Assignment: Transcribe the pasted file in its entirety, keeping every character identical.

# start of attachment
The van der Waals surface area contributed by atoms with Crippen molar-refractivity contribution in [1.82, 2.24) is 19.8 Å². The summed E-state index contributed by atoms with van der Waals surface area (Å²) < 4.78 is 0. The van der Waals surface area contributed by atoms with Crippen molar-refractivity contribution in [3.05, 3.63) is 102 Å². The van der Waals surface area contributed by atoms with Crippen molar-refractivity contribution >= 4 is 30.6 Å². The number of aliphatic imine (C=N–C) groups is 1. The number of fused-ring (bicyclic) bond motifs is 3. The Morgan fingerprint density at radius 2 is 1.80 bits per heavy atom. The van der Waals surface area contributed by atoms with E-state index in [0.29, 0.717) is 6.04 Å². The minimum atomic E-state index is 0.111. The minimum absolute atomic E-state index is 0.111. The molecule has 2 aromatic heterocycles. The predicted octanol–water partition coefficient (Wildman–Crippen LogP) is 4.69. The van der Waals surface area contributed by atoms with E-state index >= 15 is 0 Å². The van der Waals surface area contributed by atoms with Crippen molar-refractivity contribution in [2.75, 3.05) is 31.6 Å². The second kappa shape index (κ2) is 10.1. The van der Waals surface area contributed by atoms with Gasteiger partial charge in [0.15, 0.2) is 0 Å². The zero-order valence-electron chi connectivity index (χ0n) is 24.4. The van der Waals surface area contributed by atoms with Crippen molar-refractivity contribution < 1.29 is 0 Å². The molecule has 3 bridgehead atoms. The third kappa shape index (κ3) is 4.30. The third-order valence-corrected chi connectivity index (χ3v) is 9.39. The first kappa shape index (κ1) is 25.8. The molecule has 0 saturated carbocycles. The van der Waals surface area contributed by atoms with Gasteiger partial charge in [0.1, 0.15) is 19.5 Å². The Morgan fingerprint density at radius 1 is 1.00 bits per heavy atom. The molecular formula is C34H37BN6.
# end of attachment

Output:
The van der Waals surface area contributed by atoms with Crippen molar-refractivity contribution in [1.82, 2.24) is 19.8 Å². The summed E-state index contributed by atoms with van der Waals surface area (Å²) < 4.78 is 0. The van der Waals surface area contributed by atoms with Crippen molar-refractivity contribution in [3.05, 3.63) is 102 Å². The van der Waals surface area contributed by atoms with Crippen molar-refractivity contribution >= 4 is 30.6 Å². The number of aliphatic imine (C=N–C) groups is 1. The number of fused-ring (bicyclic) bond motifs is 3. The Morgan fingerprint density at radius 2 is 1.80 bits per heavy atom. The van der Waals surface area contributed by atoms with E-state index in [0.29, 0.717) is 6.04 Å². The minimum atomic E-state index is 0.111. The minimum absolute atomic E-state index is 0.111. The molecule has 2 aromatic heterocycles. The predicted octanol–water partition coefficient (Wildman–Crippen LogP) is 4.69. The van der Waals surface area contributed by atoms with E-state index >= 15 is 0 Å². The van der Waals surface area contributed by atoms with Crippen molar-refractivity contribution in [2.75, 3.05) is 31.6 Å². The second kappa shape index (κ2) is 10.1. The van der Waals surface area contributed by atoms with Gasteiger partial charge in [0.15, 0.2) is 0 Å². The zero-order valence-electron chi connectivity index (χ0n) is 24.4. The van der Waals surface area contributed by atoms with Crippen molar-refractivity contribution < 1.29 is 0 Å². The molecule has 3 bridgehead atoms. The third kappa shape index (κ3) is 4.30. The third-order valence-corrected chi connectivity index (χ3v) is 9.39. The first kappa shape index (κ1) is 25.8. The molecule has 0 saturated carbocycles. The van der Waals surface area contributed by atoms with Gasteiger partial charge in [0.1, 0.15) is 19.5 Å². The Morgan fingerprint density at radius 1 is 1.00 bits per heavy atom. The molecular formula is C34H37BN6.